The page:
remedy Plaintiffs' alleged harms. And, based on the
limited record before us, we do not believe a nationwide
injunction is justified.
dissenting colleague believes that a nationwide injunction is
appropriate simply because this case presents a rule that
applies nationwide. That view, however, ignores our
well-established rule that injunctive relief "must be
tailored to remedy the specific harm alleged."
Lamb-Weston, Inc. v. McCain Foods, Ltd., 941 F.2d
970, 974 (9th Cir. 1991) (citations omitted). Indeed, were we
to adopt the dissent's view, a nationwide injunction
would result any time an enjoined action has potential
nationwide effects. Such an approach would turn broad
injunctions into the rule rather than the exception. Under
our case law, however, all injunctions-even ones involving
national policies-must be "narrowly tailored to remedy
the specific harm shown." Trump, 897 F.3d at
1244 (quoting Bresgal, 843 F.2d at 1170).
agree with our dissenting colleague that "time does not
permit a full exploration of the merits of the
'nationwide' issue." But whereas he believes
that such a factor supports the granting of a nationwide
injunction until a merits panel can address the case, we
reach precisely the opposite conclusion. "National
injunctions interfere with good decisionmaking by the federal
judiciary." Samuel L. Bray, Multiple Chancellors:
Reforming the National Injunction, 131 Harv. L. Rev.
417, 461 (2017). They "deprive" other parties of
"the right to litigate in other forums."
Azar, 911 F.3d at 583. Based on the briefing and
limited record before us, and absent an explanation by the
district court as to why a nationwide injunction is necessary
to remedy Plaintiffs' alleged harm in this case, we must
grant the motion for stay pending appeal insofar as the
injunction applies outside the Ninth Circuit.
dissenting colleague also argues that it is
"perplexing" that the government's failure to
demonstrate a strong showing of likelihood of success on the
merits "does not . . . require that a stay of the
nationwide aspect of the injunction  be denied." That
contention misses the mark, however, by conflating the merits
of the government's position with district court's
authority to issue a nationwide injunction. Whether
Appellants have made a strong showing of likelihood of
success on the merits entitling them to a stay of the
preliminary injunction is a separate question from whether
the scope of the injunction is appropriate. In Azar,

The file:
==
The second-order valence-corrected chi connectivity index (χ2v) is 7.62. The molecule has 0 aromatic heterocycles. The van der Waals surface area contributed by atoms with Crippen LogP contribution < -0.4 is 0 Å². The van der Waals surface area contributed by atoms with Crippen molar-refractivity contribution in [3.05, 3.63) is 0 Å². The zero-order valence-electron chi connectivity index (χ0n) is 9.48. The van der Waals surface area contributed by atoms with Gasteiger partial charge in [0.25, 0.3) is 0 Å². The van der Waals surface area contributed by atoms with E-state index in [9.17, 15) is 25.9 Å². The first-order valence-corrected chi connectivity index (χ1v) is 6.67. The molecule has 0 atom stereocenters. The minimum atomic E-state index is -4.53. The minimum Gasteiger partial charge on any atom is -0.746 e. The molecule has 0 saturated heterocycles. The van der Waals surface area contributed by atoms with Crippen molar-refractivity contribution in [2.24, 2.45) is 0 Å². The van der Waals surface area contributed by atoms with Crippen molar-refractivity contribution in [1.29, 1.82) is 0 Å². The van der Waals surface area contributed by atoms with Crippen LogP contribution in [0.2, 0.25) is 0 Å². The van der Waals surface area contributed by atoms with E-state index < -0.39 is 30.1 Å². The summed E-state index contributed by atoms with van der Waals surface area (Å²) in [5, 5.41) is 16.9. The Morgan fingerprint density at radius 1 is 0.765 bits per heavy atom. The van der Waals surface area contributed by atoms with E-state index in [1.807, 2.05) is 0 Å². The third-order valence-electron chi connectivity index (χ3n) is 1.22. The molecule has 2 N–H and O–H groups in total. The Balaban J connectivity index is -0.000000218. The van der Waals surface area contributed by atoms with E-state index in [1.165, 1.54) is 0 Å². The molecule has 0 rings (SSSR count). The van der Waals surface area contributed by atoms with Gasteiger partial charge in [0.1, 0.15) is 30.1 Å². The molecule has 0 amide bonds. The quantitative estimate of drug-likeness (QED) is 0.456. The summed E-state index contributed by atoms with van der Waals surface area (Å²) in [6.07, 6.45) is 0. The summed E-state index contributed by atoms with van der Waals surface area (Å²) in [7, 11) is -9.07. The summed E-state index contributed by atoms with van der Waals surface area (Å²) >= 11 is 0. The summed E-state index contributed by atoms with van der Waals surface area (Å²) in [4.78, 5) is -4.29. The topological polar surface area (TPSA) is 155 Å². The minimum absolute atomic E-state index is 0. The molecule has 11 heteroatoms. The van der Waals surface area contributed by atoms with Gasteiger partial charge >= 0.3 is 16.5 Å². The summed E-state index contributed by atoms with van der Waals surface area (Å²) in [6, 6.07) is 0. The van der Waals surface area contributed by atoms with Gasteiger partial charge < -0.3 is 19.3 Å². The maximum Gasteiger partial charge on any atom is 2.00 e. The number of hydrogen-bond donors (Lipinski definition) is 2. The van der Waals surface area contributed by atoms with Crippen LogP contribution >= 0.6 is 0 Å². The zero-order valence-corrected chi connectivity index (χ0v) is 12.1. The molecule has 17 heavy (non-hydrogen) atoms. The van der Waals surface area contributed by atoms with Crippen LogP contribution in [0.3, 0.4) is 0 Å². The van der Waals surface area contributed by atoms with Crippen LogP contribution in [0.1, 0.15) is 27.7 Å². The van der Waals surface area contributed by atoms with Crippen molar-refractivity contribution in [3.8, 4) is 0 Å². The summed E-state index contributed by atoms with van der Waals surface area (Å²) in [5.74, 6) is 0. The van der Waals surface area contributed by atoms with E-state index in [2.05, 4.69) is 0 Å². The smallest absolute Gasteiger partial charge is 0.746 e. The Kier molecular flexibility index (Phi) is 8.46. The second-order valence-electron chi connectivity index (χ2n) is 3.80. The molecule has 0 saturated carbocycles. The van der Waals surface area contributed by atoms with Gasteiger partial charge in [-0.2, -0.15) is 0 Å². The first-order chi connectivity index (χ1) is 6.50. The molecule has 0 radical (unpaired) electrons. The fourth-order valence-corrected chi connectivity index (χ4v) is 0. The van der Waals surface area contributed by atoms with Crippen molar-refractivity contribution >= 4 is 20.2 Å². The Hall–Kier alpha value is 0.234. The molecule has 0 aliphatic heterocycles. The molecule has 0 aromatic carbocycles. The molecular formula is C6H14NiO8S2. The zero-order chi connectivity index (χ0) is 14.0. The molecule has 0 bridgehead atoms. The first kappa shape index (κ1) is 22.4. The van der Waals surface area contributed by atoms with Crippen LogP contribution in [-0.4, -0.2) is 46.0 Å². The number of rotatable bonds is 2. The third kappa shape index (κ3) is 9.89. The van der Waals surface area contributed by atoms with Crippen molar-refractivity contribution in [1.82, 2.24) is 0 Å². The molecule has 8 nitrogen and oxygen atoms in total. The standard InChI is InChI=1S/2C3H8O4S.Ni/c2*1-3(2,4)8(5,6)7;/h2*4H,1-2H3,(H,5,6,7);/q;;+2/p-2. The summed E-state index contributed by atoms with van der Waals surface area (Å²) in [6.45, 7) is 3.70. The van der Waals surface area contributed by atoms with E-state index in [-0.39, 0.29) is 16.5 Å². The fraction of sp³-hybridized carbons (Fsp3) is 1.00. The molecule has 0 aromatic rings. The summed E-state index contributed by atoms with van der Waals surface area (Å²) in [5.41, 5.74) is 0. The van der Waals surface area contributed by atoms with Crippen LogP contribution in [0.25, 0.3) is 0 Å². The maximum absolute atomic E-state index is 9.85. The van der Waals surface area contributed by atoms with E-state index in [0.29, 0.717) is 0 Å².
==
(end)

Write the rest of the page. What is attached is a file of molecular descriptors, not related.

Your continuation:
for example, we affirmed the preliminary injunction because,
among other things, we found that the plaintiffs were likely
to succeed on their claim that the rules were invalid. 911
F.3d at 575-81. Despite our conclusion that the rules were
likely invalid, however, we also determined that the
injunction's nationwide scope was not supported by the
record. Id. at 584-85. Azar illustrates
that, beyond examining the merits of a party's arguments,
a district court must separately analyze whether nationwide
relief is "necessary to give prevailing parties
the relief to which they are entitled" before issuing
such an injunction. Id. at 582 (quoting
Bresgal, 843 F.2d at 1170-71).
approach-granting a more limited injunction-allows other
litigants wishing to challenge the Rule to do so. Indeed,
several already have. Litigation over the Rule's lawfulness
will promote "the development of the law and the
percolation of legal issues in the lower courts" and
allow the Supreme Court, if it chooses to address the Rule,
to do so "[with] the benefit of additional viewpoints
from other lower federal courts and [with] a fully developed
factual record." Amanda Frost, In Defense of
Nationwide Injunctions, 93 N.Y.U. L. REV. 1065, 1107-08
our decision to partially grant the stay simply upholds the
law of our circuit by ensuring that injunctive relief is
properly tailored to the alleged harm.
this appeal proceeds, the district court retains jurisdiction
to further develop the record in support of a preliminary
injunction extending beyond the Ninth Circuit. Cf.
Trump, 897 F.3d at 1245 ("Because the record is
insufficiently developed as to the question of the national
scope of the injunction, we vacate the injunction to the
extent that it applies outside California and remand to the